Expats should budget for these costs and confirm the current fee structure with the relevant authorities or their employer.

Reliable Sources for Information on Working Legally in Denmark

Expats seeking reliable information on working legally in Denmark can refer to various sources:

  1. Danish Agency for International Recruitment and Integration (SIRI): SIRI’s official website provides comprehensive information on work permits, residence permits, and immigration procedures in Denmark.
  2. SIRI Contact Information: Contact SIRI directly for specific inquiries or assistance with work permit applications.
  3. SIRI Application Guide: Access detailed guides and checklists to help you navigate the application process.
  4. Work in Denmark: The official portal for international recruitment in Denmark provides valuable information for job seekers and employers.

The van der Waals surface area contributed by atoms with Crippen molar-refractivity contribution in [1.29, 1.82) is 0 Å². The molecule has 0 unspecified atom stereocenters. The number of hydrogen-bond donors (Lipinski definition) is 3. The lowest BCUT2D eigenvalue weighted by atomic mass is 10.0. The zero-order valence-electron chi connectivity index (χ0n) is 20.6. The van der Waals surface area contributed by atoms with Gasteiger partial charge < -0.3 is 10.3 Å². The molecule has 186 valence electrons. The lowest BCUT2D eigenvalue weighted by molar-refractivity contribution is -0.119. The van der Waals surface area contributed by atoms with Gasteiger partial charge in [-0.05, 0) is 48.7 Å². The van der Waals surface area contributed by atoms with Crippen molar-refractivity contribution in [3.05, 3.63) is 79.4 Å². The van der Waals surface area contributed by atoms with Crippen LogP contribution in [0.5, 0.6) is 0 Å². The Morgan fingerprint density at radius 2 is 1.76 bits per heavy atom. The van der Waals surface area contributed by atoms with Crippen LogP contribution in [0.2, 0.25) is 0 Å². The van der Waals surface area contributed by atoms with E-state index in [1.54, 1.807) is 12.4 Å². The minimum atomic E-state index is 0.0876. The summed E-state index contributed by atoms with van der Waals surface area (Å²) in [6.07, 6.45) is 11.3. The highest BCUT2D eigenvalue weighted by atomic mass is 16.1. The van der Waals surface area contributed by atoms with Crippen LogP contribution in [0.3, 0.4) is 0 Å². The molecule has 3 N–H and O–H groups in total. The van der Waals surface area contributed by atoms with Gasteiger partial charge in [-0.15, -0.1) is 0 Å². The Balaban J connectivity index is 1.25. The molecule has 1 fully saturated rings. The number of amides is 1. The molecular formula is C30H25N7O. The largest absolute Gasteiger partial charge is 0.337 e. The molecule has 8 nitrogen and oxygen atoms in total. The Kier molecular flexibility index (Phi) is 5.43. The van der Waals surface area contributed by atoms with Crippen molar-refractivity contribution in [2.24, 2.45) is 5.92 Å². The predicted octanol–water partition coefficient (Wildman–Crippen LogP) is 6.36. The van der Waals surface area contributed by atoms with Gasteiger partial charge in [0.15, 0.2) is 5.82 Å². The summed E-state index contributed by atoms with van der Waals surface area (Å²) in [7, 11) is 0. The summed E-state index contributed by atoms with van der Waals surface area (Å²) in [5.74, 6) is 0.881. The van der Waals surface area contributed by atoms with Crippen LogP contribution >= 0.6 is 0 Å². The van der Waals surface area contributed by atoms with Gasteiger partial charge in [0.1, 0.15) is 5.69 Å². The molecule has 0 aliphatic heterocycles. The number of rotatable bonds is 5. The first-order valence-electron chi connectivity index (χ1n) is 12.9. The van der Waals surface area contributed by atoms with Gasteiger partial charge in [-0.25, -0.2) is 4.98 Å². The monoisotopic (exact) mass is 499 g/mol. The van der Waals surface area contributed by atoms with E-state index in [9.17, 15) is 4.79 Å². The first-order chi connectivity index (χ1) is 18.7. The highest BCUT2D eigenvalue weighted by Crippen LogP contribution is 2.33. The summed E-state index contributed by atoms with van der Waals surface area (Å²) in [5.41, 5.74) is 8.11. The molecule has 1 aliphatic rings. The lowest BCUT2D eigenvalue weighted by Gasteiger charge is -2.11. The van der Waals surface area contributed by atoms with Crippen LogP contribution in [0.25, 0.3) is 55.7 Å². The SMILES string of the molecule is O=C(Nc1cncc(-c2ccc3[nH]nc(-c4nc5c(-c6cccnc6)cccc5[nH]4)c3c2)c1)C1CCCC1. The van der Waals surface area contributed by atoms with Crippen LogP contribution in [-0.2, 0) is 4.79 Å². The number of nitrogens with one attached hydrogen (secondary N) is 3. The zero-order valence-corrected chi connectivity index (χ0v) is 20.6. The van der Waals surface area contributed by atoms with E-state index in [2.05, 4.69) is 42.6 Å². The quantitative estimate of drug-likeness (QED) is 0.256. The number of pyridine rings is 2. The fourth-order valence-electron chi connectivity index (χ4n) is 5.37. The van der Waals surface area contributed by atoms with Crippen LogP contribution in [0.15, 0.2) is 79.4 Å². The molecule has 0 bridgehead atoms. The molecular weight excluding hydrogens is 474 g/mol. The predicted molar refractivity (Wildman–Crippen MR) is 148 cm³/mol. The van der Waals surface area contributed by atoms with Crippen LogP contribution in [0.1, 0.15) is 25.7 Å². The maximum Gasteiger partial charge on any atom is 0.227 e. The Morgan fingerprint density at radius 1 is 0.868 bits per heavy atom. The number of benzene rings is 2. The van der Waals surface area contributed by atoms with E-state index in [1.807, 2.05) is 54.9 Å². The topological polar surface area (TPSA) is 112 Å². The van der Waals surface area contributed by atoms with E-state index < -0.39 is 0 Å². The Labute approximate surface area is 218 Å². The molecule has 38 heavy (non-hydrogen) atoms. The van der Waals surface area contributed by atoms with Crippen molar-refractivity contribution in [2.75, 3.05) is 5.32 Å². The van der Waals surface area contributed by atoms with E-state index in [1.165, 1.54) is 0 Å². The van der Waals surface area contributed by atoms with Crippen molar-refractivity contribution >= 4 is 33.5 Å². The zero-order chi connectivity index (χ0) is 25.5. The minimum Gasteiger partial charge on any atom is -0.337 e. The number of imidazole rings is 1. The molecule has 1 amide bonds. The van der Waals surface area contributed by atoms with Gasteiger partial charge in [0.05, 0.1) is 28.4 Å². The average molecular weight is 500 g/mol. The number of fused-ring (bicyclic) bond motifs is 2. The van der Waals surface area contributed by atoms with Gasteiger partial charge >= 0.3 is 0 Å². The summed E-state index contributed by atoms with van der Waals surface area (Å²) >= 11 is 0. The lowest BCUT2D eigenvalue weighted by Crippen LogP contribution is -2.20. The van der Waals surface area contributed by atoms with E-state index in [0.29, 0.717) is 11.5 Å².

5. Local Danish Embassies and Consulates: Danish diplomatic missions in expats’ home countries can offer guidance and assistance with visa and work permit applications.

Staying informed about the latest immigration policies and requirements is essential, as they can change over time. expats should rely on official government sources and seek professional advice when necessary to navigate the complexities of obtaining a work permit in Denmark.


Latest Videos

Expat Focus Financial Update February 2024 #expat #expatlife

Expat Focus 28 February 2024 2:53 pm

This error message is only visible to WordPress admins

Important: No API Key Entered.

Many features are not available without adding an API Key. Please go to the YouTube Feeds settings page to add an API key after following these instructions.